LONDON (Reuters) – People who have had COVID-19 are very unlikely to contract it again for at least six months after their first infection, according to a UK study of healthcare workers on the front lines of the fight the coronavirus pandemic.
The results should reassure the more than 51 million people around the world who have been infected with the pandemic disease, researchers at the University of Oxford said.
“This is really good news, because we can be sure that, at least in the short term, most people who contract COVID-19 will no longer get it,” said David Eyre, professor in the health department of the people of Nuffield in Oxford, who co-led the study.
Isolated cases of reinfection with COVID-19, the disease caused by the SARS-CoV-2 virus, had raised concerns that immunity would be short-lived and that recovered patients could quickly fall ill again.
But the results of this study, conducted in a cohort of British healthcare workers – who are among the people most at risk of contracting COVID-19 – suggest that cases of reinfection will likely remain extremely rare.
“Being infected with COVID-19 offers protection against re-infection for most people for at least six months,” Eyre said. “We did not find any new symptomatic infections in any of the participants who had tested positive for antibodies.”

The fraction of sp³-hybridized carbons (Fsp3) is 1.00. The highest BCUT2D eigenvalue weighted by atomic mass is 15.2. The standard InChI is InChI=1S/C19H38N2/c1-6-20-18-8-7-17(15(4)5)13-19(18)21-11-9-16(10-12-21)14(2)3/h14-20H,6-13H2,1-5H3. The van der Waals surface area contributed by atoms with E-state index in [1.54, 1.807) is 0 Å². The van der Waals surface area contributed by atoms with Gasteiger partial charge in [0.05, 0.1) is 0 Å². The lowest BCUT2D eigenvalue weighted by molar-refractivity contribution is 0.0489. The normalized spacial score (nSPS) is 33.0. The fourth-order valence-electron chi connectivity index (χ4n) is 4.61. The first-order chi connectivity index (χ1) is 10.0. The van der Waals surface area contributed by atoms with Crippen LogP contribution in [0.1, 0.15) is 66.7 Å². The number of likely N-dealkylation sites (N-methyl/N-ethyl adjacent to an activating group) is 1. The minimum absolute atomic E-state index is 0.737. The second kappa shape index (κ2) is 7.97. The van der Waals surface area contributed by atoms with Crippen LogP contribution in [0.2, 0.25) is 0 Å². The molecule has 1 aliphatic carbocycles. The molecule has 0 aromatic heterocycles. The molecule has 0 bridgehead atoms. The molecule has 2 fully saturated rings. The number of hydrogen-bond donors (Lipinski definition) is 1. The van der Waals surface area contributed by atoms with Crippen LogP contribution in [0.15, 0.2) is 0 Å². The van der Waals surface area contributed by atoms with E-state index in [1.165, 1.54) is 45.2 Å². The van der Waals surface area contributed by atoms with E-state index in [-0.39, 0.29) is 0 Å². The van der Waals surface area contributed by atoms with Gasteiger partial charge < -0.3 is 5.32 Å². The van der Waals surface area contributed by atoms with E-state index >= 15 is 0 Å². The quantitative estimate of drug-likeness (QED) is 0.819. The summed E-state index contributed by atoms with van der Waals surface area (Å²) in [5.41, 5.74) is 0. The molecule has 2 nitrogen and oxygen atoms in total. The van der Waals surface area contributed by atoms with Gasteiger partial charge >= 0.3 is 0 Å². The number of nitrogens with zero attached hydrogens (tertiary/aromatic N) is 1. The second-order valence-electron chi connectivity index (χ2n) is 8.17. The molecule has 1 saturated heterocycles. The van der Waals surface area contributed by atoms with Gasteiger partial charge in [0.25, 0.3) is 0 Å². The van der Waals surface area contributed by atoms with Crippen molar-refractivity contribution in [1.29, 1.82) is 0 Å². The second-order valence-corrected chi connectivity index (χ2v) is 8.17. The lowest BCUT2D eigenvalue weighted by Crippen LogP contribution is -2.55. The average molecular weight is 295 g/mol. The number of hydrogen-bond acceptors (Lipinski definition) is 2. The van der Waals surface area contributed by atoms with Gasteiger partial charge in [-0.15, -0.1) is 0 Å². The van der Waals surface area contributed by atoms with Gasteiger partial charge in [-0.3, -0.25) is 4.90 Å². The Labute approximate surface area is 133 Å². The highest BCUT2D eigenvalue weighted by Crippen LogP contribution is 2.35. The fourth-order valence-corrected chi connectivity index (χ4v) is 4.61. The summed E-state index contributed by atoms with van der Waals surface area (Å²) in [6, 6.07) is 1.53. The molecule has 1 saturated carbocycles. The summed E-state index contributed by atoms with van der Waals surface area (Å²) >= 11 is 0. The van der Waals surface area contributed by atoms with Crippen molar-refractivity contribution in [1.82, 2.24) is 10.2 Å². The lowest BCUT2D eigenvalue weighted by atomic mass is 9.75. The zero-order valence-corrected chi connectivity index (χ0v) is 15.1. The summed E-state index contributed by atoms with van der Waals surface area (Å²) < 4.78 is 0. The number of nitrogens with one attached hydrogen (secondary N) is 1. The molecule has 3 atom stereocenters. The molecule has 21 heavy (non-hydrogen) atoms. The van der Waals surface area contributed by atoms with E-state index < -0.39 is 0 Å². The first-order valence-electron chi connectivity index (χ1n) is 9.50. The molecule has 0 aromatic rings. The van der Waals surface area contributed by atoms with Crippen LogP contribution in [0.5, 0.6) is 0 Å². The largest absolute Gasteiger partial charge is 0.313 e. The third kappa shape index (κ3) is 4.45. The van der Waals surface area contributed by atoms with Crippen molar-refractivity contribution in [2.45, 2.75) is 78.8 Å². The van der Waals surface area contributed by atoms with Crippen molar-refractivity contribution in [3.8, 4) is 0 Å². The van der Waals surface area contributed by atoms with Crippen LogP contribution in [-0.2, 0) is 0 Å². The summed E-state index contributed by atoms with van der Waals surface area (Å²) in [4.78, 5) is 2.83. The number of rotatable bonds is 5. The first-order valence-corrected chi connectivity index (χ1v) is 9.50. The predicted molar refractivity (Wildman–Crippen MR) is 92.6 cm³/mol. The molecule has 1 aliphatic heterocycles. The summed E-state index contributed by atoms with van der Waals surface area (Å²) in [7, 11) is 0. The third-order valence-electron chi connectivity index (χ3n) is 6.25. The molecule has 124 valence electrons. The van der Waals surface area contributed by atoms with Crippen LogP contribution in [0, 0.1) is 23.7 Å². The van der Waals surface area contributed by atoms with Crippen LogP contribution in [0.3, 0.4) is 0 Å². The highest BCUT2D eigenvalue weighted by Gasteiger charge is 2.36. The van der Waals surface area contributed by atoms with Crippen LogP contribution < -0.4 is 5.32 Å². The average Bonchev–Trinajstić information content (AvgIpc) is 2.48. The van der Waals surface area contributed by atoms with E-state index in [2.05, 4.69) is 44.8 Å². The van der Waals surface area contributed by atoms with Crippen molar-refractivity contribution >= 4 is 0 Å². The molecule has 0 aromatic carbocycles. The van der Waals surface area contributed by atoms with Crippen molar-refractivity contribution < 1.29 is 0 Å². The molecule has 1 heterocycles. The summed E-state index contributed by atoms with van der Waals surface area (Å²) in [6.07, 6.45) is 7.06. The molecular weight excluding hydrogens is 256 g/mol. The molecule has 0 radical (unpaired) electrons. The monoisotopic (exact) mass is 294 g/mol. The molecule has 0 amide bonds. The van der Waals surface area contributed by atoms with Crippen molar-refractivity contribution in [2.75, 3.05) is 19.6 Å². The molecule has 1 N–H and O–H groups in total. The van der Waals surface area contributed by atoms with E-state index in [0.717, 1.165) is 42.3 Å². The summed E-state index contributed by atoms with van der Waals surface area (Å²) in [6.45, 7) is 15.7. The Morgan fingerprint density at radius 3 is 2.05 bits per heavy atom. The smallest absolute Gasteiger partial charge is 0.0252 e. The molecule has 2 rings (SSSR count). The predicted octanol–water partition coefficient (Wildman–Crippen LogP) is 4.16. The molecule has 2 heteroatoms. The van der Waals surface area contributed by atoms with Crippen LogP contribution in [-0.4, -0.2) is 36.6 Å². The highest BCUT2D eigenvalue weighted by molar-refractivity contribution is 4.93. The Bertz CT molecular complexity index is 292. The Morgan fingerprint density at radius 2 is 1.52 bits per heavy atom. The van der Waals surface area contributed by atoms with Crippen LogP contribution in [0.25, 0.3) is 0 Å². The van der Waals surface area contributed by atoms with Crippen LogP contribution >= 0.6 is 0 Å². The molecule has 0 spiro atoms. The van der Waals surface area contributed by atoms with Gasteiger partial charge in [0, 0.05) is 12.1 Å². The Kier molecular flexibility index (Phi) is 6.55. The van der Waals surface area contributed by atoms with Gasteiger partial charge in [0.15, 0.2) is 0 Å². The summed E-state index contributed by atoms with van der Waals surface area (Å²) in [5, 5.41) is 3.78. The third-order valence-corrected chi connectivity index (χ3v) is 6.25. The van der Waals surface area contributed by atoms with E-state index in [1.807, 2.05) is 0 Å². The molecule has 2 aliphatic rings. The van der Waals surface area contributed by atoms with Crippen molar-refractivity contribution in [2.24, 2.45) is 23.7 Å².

The study, which is part of a large staff testing program, covered a 30-week period between April and November 2020. Its results have not been reviewed by other scientists, but were published before their release. review on MedRxiv website.
During the study, 89 of the 11,052 staff without antibodies developed a new infection with symptoms, while none of the 1,246 staff with antibodies developed a symptomatic infection.
Staff with antibodies were also less likely to test positive for COVID-19 without symptoms, the researchers said, with 76 without antibodies testing positive, compared to just three with antibodies. These three were all fine and did not develop symptoms of COVID-19, they added.
“We will continue to closely monitor this cohort of staff to see how long the protection lasts and if the previous infection affects the severity of the infection if people are infected again,” Eyre said.
Reporting by Kate Kelland, editing by Nick Macfie